John Wilson

Playing to the gallery

Successful class-management and learner success is dependant on having fun


One of the main things lacking in my MA Applied Linguistics course was a good discussion of the social psychology of individual language classes and the peculiar group dynamics that shapes a particular learning environment. For years I have been wanting to discover a good ‘social psychology of language teaching' on the bookshelves, but without any luck. One topic would be the role of fooling around and teaching through humour. What particular influences might that have on the n+1 ?

We are all familiar with the fact that every class has its own special chemistry. For obscure reasons some classes are friendly, others not; some bright and perky, others lackluster and heavy going. Each class has its own particular atmosphere - but how is this created? For created it must be-from the base ingredients of the preformed personalities of the participants plus the manner in which they subsequently interact with each other. Often two or three characters set the tone. The sub-text for this article is that you as the teacher are the main player who influences power-relations, distancing, bonding and the forming of roles, and that you too are a major player for the chemistry. One method of doing this is through the use of humour.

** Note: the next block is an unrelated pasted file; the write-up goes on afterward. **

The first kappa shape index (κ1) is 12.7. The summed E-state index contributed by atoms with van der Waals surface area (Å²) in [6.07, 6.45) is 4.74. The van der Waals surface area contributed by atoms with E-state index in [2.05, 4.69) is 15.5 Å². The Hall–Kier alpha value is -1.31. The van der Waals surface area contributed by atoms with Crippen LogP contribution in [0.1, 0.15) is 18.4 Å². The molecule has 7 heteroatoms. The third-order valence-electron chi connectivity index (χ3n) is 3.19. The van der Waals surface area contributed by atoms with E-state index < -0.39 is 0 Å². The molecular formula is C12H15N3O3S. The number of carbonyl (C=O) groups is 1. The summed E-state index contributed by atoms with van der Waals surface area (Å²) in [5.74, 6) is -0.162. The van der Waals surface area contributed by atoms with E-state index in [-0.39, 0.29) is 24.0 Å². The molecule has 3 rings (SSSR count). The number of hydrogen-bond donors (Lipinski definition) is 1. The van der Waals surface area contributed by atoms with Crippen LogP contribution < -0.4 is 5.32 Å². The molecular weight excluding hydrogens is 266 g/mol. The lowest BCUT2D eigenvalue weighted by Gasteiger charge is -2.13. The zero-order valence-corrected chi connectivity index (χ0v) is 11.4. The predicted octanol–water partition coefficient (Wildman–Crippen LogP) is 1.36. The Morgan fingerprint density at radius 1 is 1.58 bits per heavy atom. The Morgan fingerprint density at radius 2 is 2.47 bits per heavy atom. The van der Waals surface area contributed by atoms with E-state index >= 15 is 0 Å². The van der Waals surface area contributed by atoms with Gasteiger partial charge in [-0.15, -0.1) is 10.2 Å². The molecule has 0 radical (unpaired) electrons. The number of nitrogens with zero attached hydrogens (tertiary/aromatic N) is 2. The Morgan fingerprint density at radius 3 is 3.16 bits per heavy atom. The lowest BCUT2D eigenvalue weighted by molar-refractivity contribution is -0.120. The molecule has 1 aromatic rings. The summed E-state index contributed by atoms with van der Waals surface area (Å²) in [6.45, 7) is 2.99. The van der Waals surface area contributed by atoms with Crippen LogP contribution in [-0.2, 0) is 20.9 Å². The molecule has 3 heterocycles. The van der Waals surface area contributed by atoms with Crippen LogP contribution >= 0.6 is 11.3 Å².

Creating positive atmosphere

Humour, as we all discover, promotes a positive atmosphere in the classroom and brings people together. It motivates learners to contribute orally and produces spontaneity - on-the-fly discourse far more genuine than the ‘showcase discourse' of textbook dialogues. The use of humour is stimulating but too much during teacher-talking-time can get you the reputation of not being serious about your job. Two or three humoristic asides in a one-hour period should be enough - and this may require circumspection (one should avoid politically sensitive topics such as royalty or gay rights).

I once had a class in hysterics through my impersonations of a Thai soap opera (jilted teenage lover starts a crying jag and will not stop). My impressions of shampoo adverts, politicians, Thai policemen and even other teachers in the institution have all enlivened the classroom and made me friends and acquaintances eager to share my table at breaktime.

One becomes part of an ‘in crowd'-one becomes ‘cool'. Yet the trick is not to manipulate and bask in performer's ego, but to bring the others into the interaction and get them exploring the language that the group has been studying. Getting your students to make their own comments on a humourous situation is a great way to stimulate further discussion where language errors are ‘de-criminalised' and communicative competence presides. It diminishes learner shyness when everyone in the room is laughing and having a good time; impromptu spin offs engender a variety of semantic fields and grammatical errors no longer threaten ‘face' when linguistic stumbling becomes a part of the act.

Using humour